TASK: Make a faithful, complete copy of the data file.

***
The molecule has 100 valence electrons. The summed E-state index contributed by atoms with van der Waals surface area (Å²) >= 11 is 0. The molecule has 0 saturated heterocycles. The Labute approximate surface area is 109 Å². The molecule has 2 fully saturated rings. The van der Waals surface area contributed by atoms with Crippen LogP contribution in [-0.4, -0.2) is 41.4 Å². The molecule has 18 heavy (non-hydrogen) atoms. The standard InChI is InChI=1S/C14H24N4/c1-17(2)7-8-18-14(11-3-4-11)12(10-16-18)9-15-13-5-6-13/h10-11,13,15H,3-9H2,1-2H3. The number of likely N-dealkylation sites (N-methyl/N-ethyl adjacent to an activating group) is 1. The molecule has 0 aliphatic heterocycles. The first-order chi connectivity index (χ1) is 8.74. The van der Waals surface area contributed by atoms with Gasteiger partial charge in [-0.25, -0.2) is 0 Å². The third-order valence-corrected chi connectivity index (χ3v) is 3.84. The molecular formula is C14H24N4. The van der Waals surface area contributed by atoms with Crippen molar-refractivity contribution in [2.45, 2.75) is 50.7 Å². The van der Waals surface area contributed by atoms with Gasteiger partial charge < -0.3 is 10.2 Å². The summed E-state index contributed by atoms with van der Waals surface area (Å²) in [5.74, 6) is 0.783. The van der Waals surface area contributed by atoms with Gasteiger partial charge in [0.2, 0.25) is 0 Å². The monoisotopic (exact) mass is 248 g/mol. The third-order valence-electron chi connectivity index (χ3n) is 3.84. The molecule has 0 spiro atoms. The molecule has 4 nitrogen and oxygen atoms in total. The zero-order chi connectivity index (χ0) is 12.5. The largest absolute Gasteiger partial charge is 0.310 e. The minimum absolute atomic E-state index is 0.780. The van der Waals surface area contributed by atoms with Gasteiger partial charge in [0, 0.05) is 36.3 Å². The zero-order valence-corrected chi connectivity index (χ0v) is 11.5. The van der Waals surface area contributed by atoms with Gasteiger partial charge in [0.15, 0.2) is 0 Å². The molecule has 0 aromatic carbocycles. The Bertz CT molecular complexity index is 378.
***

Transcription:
The molecule has 100 valence electrons. The summed E-state index contributed by atoms with van der Waals surface area (Å²) >= 11 is 0. The molecule has 0 saturated heterocycles. The Labute approximate surface area is 109 Å². The molecule has 2 fully saturated rings. The van der Waals surface area contributed by atoms with Crippen LogP contribution in [-0.4, -0.2) is 41.4 Å². The molecule has 18 heavy (non-hydrogen) atoms. The standard InChI is InChI=1S/C14H24N4/c1-17(2)7-8-18-14(11-3-4-11)12(10-16-18)9-15-13-5-6-13/h10-11,13,15H,3-9H2,1-2H3. The number of likely N-dealkylation sites (N-methyl/N-ethyl adjacent to an activating group) is 1. The molecule has 0 aliphatic heterocycles. The first-order chi connectivity index (χ1) is 8.74. The van der Waals surface area contributed by atoms with Gasteiger partial charge in [-0.25, -0.2) is 0 Å². The third-order valence-corrected chi connectivity index (χ3v) is 3.84. The molecular formula is C14H24N4. The van der Waals surface area contributed by atoms with Crippen molar-refractivity contribution in [2.45, 2.75) is 50.7 Å². The van der Waals surface area contributed by atoms with Gasteiger partial charge < -0.3 is 10.2 Å². The summed E-state index contributed by atoms with van der Waals surface area (Å²) in [5.74, 6) is 0.783. The van der Waals surface area contributed by atoms with Gasteiger partial charge in [0.2, 0.25) is 0 Å². The monoisotopic (exact) mass is 248 g/mol. The third-order valence-electron chi connectivity index (χ3n) is 3.84. The molecule has 0 spiro atoms. The molecule has 4 nitrogen and oxygen atoms in total. The zero-order chi connectivity index (χ0) is 12.5. The largest absolute Gasteiger partial charge is 0.310 e. The minimum absolute atomic E-state index is 0.780. The van der Waals surface area contributed by atoms with Gasteiger partial charge in [0, 0.05) is 36.3 Å². The zero-order valence-corrected chi connectivity index (χ0v) is 11.5. The van der Waals surface area contributed by atoms with Gasteiger partial charge in [0.15, 0.2) is 0 Å². The molecule has 0 aromatic carbocycles. The Bertz CT molecular complexity index is 378.